#if, #elif, #ifndef, #ifdef in C (Conditional Inclusion)

By: Lakshmi Emailed: 1786 times Printed: 2623 times    

It is possible to control preprocessing itself with conditional statements that are evaluated during preprocessing. This provides a way to include code selectively, depending on the value of conditions evaluated during compilation.

The #if line evaluates a constant integer expression (which may not include sizeof, casts, or enum constants). If the expression is non-zero, subsequent lines until an #endif or #elif or #else are included. (The preprocessor statement #elif is like else-if.) The expression defined(name) in a #if is 1 if the name has been defined, and 0 otherwise.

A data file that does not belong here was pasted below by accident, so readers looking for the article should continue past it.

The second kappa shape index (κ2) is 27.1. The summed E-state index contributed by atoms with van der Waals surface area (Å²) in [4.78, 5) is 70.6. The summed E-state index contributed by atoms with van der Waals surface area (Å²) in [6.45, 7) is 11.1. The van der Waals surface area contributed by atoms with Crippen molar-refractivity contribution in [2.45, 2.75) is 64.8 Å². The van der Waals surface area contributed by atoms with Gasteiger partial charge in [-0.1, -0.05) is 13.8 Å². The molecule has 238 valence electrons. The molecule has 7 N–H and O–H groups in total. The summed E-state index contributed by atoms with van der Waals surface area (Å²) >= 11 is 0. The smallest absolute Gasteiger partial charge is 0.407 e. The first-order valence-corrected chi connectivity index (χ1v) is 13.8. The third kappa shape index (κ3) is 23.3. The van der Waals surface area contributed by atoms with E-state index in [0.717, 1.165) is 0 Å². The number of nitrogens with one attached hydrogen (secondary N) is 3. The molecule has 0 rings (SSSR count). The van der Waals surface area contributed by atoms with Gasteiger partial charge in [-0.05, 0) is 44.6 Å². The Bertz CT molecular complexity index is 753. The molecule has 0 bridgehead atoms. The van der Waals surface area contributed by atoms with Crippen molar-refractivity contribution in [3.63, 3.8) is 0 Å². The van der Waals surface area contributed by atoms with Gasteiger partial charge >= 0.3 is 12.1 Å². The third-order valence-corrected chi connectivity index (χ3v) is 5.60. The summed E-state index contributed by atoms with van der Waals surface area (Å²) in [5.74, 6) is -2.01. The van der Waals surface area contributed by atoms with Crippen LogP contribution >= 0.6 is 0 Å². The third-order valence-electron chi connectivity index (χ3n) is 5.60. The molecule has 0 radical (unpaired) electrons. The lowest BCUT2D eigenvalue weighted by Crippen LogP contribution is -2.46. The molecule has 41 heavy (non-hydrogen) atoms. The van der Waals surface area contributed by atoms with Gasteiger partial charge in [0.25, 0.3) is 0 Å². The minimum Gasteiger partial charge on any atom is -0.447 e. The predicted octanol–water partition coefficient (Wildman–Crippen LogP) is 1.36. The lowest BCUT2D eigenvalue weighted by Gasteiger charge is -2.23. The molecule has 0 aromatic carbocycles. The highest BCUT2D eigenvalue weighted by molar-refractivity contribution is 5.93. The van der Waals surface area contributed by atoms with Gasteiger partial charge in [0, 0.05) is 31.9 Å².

For example, to make sure that the contents of a file hdr.h are included only once, the contents of the file are surrounded with a conditional like this:

   #if !defined(HDR)
   #define HDR

   /* contents of hdr.h go here */

The first inclusion of hdr.h defines the name HDR; subsequent inclusions will find the name defined and skip down to the #endif. A similar style can be used to avoid including files multiple times. If this style is used consistently, then each header can itself include any other headers on which it depends, without the user of the header having to deal with the interdependence.

This sequence tests the name SYSTEM to decide which version of a header to include:

   #if SYSTEM == SYSV
       #define HDR "sysv.h"
   #elif SYSTEM == BSD
       #define HDR "bsd.h"
   #elif SYSTEM == MSDOS
       #define HDR "msdos.h"
       #define HDR "default.h"
   #include HDR
The #ifdef and #ifndef lines are specialized forms that test whether a name is defined. The first example of #if above could have been written
   #ifndef HDR
   #define HDR

   /* contents of hdr.h go here */


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